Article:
Review: History's 'How the States Got Their Shape' a no miss
By April MacIntyre May 3, 2011, 20:55 GMT
The juice is affable and charming host Brian Unger, notably of "The Daily Show" of years past.
History's "How the States Got Their Shape" is a no-miss at 10 PM tonight.
The juice is affable and charming host Brian Unger, notably of "The Daily Show" of years past. His narration and interaction with people all over makes him a natural and the series all the more enjoyable to watch.
The series is a must for the entire family, as kids will be entertained as they learn about geographical politics (mostly over water access) and why states are shaped just so.
This is a spirited and fun look at America, loaded with trivia and real history, as myths are debunked (cows did not make all the roads in Boston, and Hanover street was an Indian path to water for shellfish) and the importance of rivers and lakes shows how water rights affect states to this day.
Tonight, Unger takes us to the water tug of war between Southern Tennessee and Northern Georgia where a long standing border dispute shows how thirsty Northern Georgia (Atlanta) is trying to take Tennessee's water and a sliver of land back.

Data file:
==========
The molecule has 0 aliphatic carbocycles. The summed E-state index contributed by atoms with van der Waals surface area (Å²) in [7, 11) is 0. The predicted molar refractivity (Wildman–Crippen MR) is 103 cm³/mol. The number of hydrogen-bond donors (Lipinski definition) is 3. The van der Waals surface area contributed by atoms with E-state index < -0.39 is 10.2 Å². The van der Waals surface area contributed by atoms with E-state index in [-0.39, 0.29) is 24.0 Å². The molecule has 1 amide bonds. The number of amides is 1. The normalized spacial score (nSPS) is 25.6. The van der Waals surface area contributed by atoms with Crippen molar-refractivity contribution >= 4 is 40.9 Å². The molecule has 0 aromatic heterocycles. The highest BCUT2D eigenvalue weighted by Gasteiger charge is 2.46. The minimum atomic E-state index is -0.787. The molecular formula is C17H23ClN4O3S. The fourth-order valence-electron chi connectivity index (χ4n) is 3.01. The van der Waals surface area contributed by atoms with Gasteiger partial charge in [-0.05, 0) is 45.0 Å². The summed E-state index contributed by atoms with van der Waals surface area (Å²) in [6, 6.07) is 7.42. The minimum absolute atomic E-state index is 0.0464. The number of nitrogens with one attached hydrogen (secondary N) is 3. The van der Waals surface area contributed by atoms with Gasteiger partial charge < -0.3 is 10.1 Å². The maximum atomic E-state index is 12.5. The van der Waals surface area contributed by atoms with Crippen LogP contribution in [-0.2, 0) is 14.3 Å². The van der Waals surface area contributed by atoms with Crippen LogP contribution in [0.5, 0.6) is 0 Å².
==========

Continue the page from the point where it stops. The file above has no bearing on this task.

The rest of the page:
The Tennessee River is vital to Atlanta's continued growth, and as you can imagine, it has created a hotbed of inter-state war of words.
The series is based on a book by Mark Stein, who is interviewed in the TV series, but the History series goes by subjects like water, transportation, and other subjects versus a state by state rundown.
Unger also shows how the boom and bust periods of American economy shaped the states, as well as punitive decrees by Congress (Arizona lost a chunk to Nevada because they rooted for the South in the Civil War).
People on the street are queried to draw and name the states that border the Mississippi or talk about their local water quality.
As a New Englander who has lived in Florida, Texas and now California, I can tell you that the water is superior in taste all over the region, especially Maine, as Unger points out. For me, Texas and Florida have the worst water, hard and chlorine laden.
In the two episodes I got to watch, there were side trips to majestic Lake Mead, the Hoover Dam (where time zones collide), Maine's famous Poland Spring and a Mississippi - Illinois river offshoot full of slimy, jumping Asian carp.
Fun show, "edutainment" at its best, and a great host. Tune in!